The comments about the SIA process reflect the resistance of companies, especially in the storage and distribution sectors, to conduct them.

The energy ministry estimates 176 million dollars in losses from the cancellation of projects due to the lack of SIAs.

The government argues that the first two public tenders did not require SIAs because they involved shallow water drilling. But the law does not make any such distinction.

Llano said SIAs are important for the defence of territory and for those who wish to legally challenge the areas that have been granted in concession.

The position taken by the government “is serious, because many of the wells are on land,” he said. “They are not complying with the law. They say the first two tenders are in offshore areas, which means no assessment is needed, but there is no legal foundation for this argument. What about the issues of the environment and fisherpersons?”

The expert complained that the government assumes that there are no affected groups, “when it is the assessment that must determine this.”

The government has already suffered its first setbacks. On Dec. 11, a federal judge ordered the permanent suspension of the construction of a wind park in the municipality of Juchitán, in the southern state of Oaxaca, after accepting a legal plea for protection filed by Binnizá indigenous communities.

Native groups and NGOs have fought the Energía Eólica del Sur wind park project by the company of the same name, which would generate 396 MW to be fed into power grids in the region. Their argument is that no free, prior and informed consent was sought.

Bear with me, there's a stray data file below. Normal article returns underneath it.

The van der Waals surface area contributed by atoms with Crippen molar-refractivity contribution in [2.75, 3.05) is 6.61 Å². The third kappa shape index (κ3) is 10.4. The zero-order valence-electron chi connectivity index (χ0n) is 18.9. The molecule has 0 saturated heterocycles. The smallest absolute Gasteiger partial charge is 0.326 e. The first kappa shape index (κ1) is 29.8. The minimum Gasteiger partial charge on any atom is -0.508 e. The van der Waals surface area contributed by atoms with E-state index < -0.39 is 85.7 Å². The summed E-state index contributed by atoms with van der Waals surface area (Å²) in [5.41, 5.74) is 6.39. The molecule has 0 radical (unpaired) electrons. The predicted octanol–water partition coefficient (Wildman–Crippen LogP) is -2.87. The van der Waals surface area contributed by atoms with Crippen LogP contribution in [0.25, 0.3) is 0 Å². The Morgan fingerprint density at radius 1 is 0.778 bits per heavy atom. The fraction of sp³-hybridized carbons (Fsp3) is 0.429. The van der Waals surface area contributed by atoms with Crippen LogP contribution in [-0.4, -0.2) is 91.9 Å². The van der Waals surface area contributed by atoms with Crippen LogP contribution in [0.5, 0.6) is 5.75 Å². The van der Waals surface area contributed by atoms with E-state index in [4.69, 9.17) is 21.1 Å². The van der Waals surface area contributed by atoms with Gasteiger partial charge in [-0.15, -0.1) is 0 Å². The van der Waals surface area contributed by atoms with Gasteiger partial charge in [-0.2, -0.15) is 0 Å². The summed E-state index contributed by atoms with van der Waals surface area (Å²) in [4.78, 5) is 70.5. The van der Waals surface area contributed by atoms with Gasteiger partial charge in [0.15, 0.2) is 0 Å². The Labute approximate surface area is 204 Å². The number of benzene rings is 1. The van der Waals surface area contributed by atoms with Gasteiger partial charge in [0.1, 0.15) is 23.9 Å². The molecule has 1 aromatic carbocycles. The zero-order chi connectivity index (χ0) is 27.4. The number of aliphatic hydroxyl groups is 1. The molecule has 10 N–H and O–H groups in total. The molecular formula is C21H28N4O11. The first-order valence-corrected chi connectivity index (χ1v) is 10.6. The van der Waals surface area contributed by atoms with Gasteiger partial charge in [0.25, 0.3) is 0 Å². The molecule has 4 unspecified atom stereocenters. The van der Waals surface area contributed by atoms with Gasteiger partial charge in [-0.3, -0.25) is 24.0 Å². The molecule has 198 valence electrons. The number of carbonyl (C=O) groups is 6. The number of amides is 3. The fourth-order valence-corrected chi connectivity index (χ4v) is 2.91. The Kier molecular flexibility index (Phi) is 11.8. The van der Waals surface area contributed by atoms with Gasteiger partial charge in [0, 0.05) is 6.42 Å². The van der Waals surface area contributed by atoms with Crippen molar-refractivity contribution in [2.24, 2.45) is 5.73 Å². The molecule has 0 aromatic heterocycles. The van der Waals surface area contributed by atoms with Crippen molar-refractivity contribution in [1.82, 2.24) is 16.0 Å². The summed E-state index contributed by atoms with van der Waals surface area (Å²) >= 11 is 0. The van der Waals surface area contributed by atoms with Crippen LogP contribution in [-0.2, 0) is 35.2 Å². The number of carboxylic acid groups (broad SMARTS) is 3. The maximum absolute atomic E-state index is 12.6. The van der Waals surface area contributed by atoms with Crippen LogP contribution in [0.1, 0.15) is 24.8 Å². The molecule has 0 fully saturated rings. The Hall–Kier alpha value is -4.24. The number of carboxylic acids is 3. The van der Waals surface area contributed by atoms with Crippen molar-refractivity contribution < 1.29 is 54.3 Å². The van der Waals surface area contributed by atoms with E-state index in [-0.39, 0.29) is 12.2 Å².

The SIAs can be a useful tool for local populations. “In the public tenders for oil wells on land, the situation will become more complex, because people are going to try to defend themselves, and this is a mechanism that allows them to do so,” said de la Fuente.

Edited by Verónica Firme/Translated by Stephanie Wildes

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Indigenous Villagers Fight “Evil Spirit” of Hydropower Dam in Brazilhttp://www.ipsnews.net/2015/12/indigenous-villagers-fight-evil-spirit-of-hydropower-dam-in-brazil/?utm_source=rss&utm_medium=rss&utm_campaign=indigenous-villagers-fight-evil-spirit-of-hydropower-dam-in-brazil http://www.ipsnews.net/2015/12/indigenous-villagers-fight-evil-spirit-of-hydropower-dam-in-brazil/#comments Mon, 21 Dec 2015 17:28:52 +0000 Fabiana Frayssinet http://www.ipsnews.net/?p=143410 Juarez Saw is the chief of the Sawré Muybu village on the Tapajós River between the municipalities of Itaituba and Trairao in the state of Pará, Brazil. Credit: Gonzalo H. Gaudenzi/IPS